Top Cat: The Movie Movie Poster Image

Top Cat: The Movie



Classic cartoon's update isn't funny; edgier than original.
  • Review Date: October 27, 2013
  • Rated: PG
  • Genre: Family and Kids
  • Release Year: 2013
  • Running Time: 90 minutes

What parents need to know

Educational value

This film is for entertainment purposes only.

Positive messages

There are no overarching social messages, but the alley cats are a tight-knit group that value teamwork and friendship. They help each other regardless of background or status.

Positive role models

The cats are definitely rogue characters, but they care about and take care of one another.

Violence & scariness

Loads of slapstick violence: dogs get hit by a car, rolled over by a bunch of crates, and encased in cement; two characters touch the electric fence; robots explode as they self-destruct; and cats are frequently pursued. There's also some gross-out humor, as when the cats make a disgusting soup with boot shavings.

Sexy stuff

Top Cat falls in love with a female cat and rubs himself with fish to make himself more attractive to her. He actively pursues her, even when she tells him that she won't date anyone from the alley. During dog jail, the pooches smell each other's behinds. Top Cat calls Trixie "Mrs. Top Cat."


A few insults such as "weirdo," "loser," "stupid," "annoying," "jerks," "nitwit," "pathetic," and a couple of "what the hecks."

Not applicable
Drinking, drugs, & smoking
Not applicable

Parents Need to Know

Parents need to know that Top Cat: The Movie is the film adaptation of the old '60s cartoon Top Cat. Like the original, the movie follows Top Cat and his gang of alley cats as they try to avoid capture by the police -- particularly the new police chief, Strickland. There's some persistent slapstick violence, like a dog getting encased in cement, a little old lady hitting a dog, and characters getting electrocuted on a fence. The language includes insults such as "weirdo," "loser," "stupid," "annoying," and "jerks," and there are more come-ons and flirting than usual for an animated movie.

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What's the story?

TOP CAT: THE MOVIE is based on Top Cat, the Hanna-Barbera prime-time animated show from the early 1960s. Like the original cartoon, the movie follows Top Cat (Jason Harris) and his band of alley cats as they try to avoid getting caught by their old nemesis, Officer Dibble (Bill Lobley), and his new, even crankier boss, Police Chief Strickland. Chief Strickland isn't happy with Dibble's success in subduing the alley cats, so he comes up with a scheme to get them once and for all. Meanwhile, Top Cat falls for a female cat, Trixie (Melissa Disney).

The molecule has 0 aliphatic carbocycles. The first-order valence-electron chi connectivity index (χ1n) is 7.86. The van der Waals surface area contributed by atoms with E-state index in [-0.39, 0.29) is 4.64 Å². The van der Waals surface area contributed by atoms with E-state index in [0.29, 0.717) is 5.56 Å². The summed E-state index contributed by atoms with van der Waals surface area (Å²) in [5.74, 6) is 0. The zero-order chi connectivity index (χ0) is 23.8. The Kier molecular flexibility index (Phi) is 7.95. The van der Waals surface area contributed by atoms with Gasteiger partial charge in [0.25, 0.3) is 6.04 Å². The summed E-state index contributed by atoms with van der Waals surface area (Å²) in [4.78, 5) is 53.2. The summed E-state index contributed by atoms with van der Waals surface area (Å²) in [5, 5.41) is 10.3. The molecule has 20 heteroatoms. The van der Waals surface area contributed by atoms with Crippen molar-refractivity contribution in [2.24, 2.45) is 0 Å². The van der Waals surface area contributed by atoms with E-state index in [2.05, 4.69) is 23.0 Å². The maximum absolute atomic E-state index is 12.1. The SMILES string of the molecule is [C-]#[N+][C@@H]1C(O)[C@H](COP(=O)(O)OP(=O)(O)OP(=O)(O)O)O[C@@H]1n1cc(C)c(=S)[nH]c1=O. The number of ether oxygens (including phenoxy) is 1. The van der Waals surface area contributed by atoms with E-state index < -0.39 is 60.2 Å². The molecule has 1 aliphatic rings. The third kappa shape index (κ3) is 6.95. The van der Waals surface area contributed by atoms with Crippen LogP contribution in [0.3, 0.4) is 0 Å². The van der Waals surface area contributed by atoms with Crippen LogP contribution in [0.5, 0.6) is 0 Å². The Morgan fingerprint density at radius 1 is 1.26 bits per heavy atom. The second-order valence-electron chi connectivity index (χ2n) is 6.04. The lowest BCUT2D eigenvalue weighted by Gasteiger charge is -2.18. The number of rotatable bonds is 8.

Is it any good?


There's really nothing compelling about this movie, and, if anything, Top Cat's obsession with Trixie is borderline creepy and completely unfunny. Even as a show, Top Cat was only on the air for one season, or 30 episodes; it's unclear why anyone felt the need to revive the old cartoon as a film except that younger audiences may have seen the series re-aired on Boomerang. Most kids won't get the cats-versus-cops plot, and they won't have the background knowledge to understand or care about most of the characters. Fans of the show should stick to the reruns and skip this underwhelming movie.

Families can talk about...

  • Families can talk about movies based on old cartoons. Do they still work for younger audiences?

  • How does this movie compare to the original cartoon?

Movie details

Theatrical release date:August 2, 2013
DVD release date:September 3, 2013
Director:Alberto Mar
Studio:Viva Pictures
Genre:Family and Kids
Topics:Cats, dogs, and mice, Friendship, Misfits and underdogs
Run time:90 minutes
MPAA rating:PG
MPAA explanation:for some mild rude content.

This review of Top Cat: The Movie was written by

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Learning ratings

  • Best: Really engaging; great learning approach.
  • Very Good: Engaging; good learning approach.
  • Good: Pretty engaging; good learning approach.
  • Fair: Somewhat engaging; OK learning approach.
  • Not for Learning: Not recommended for learning.
  • Not for Kids: Not age-appropriate for kids; not recommended for learning.

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